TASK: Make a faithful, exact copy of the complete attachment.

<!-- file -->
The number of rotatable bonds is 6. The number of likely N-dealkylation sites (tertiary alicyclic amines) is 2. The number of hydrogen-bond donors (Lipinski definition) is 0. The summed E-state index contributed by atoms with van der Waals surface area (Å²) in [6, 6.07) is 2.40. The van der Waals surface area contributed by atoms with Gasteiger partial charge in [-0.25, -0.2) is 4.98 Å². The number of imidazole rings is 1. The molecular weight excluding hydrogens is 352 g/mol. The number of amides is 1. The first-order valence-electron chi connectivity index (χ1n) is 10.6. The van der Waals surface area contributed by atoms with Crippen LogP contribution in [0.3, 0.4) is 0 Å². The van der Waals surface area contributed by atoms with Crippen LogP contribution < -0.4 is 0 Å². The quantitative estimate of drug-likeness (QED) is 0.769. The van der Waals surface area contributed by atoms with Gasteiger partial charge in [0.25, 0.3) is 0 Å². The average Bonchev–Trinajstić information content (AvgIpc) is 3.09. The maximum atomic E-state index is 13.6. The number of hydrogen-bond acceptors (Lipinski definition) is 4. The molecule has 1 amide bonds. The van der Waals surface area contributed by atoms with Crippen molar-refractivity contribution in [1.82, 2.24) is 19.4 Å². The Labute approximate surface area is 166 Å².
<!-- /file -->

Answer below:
The number of rotatable bonds is 6. The number of likely N-dealkylation sites (tertiary alicyclic amines) is 2. The number of hydrogen-bond donors (Lipinski definition) is 0. The summed E-state index contributed by atoms with van der Waals surface area (Å²) in [6, 6.07) is 2.40. The van der Waals surface area contributed by atoms with Gasteiger partial charge in [-0.25, -0.2) is 4.98 Å². The number of imidazole rings is 1. The molecular weight excluding hydrogens is 352 g/mol. The number of amides is 1. The first-order valence-electron chi connectivity index (χ1n) is 10.6. The van der Waals surface area contributed by atoms with Crippen LogP contribution in [0.3, 0.4) is 0 Å². The van der Waals surface area contributed by atoms with Crippen LogP contribution < -0.4 is 0 Å². The quantitative estimate of drug-likeness (QED) is 0.769. The van der Waals surface area contributed by atoms with Gasteiger partial charge in [0.25, 0.3) is 0 Å². The average Bonchev–Trinajstić information content (AvgIpc) is 3.09. The maximum atomic E-state index is 13.6. The number of hydrogen-bond acceptors (Lipinski definition) is 4. The molecule has 1 amide bonds. The van der Waals surface area contributed by atoms with Crippen molar-refractivity contribution in [1.82, 2.24) is 19.4 Å². The Labute approximate surface area is 166 Å².